UBC Faculty Research and Publications

Moral neutralization: Nurses’ evolution in unethical climate workplaces Hakimi, Hamideh; Joolaee, Soodabeh; Ashghali Farahani, Mansoureh; Rodney, Patricia; Ranjbar, Hadi


Introduction: Good quality of care is dependent on nurses’ strong clinical skills and moral competencies, as well. While most nurses work with high moral standards, the moral performance of some nurses in some organizations shows a deterioration in their moral sensitivity and actions. The study reported in this paper aimed to explore the experiences of nurses regarding negative changes in their moral practice. Materials and methods: This was a qualitative study utilizing an inductive thematic analysis approach, which was conducted from February 2017 to September 2019. Twenty-five nurses participated in semi-structured interviews. Results: The main theme that emerged from our analysis was one of moral neutralization in the context of an unethical moral climate. We found five sub-themes, including: (1) feeling discouraged; (2) normalization; (3) giving up; (4) becoming a justifier; and (5) moral indifference. Conclusions: Unethical moral climates in health organizations can result in deterioration of morality in nurses which can harm both patients and health systems. Some unethical behaviors in nurses can be explained by this process.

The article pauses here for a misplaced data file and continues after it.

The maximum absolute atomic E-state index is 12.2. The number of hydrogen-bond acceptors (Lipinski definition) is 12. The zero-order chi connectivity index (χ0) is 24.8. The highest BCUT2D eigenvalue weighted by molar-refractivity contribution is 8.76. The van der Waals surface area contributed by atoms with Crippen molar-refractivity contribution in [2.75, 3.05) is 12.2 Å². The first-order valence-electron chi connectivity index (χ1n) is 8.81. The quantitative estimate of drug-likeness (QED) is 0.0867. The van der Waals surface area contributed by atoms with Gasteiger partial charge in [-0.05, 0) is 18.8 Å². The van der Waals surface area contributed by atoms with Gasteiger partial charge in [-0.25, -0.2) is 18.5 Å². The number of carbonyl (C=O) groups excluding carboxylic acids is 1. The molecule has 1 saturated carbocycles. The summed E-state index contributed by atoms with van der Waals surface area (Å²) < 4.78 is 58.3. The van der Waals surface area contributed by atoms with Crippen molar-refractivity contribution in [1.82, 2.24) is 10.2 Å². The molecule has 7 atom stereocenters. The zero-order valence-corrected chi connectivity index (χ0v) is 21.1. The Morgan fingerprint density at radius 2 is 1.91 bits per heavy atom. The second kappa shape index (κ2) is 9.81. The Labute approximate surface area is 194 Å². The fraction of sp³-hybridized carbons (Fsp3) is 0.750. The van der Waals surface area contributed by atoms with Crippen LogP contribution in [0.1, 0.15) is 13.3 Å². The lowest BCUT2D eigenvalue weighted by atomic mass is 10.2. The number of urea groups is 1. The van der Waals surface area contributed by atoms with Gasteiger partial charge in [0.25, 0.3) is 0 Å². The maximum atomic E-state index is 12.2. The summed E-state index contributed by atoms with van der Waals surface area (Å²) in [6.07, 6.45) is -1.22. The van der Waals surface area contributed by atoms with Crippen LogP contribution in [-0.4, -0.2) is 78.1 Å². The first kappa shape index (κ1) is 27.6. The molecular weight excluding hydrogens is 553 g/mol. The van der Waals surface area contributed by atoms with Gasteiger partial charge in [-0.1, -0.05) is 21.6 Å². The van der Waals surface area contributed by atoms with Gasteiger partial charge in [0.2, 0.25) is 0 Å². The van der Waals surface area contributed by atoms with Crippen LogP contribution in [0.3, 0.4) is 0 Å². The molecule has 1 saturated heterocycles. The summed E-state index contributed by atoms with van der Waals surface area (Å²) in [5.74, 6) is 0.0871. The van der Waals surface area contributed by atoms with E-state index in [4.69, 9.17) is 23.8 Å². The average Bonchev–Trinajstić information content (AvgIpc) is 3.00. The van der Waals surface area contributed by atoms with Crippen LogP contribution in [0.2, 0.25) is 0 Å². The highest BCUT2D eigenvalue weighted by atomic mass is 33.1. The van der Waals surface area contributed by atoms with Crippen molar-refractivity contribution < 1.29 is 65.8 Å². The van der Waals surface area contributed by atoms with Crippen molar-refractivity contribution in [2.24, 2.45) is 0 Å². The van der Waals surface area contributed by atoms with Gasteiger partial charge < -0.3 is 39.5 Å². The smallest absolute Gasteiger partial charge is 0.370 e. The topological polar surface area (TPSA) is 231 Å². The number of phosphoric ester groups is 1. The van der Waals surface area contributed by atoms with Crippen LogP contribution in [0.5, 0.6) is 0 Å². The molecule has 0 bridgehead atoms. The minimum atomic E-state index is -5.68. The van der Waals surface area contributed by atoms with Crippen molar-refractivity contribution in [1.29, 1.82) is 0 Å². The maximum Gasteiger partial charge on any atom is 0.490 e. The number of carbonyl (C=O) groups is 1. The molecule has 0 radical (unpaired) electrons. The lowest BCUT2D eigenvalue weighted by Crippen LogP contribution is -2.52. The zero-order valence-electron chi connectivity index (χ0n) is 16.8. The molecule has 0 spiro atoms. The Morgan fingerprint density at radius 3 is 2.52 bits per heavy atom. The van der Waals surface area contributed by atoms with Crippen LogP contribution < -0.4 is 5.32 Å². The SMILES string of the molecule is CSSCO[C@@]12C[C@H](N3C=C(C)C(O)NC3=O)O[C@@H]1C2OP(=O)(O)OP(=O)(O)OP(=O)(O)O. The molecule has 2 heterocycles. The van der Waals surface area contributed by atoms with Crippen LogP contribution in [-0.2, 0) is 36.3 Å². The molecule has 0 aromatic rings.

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Attribution 4.0 International (CC BY 4.0)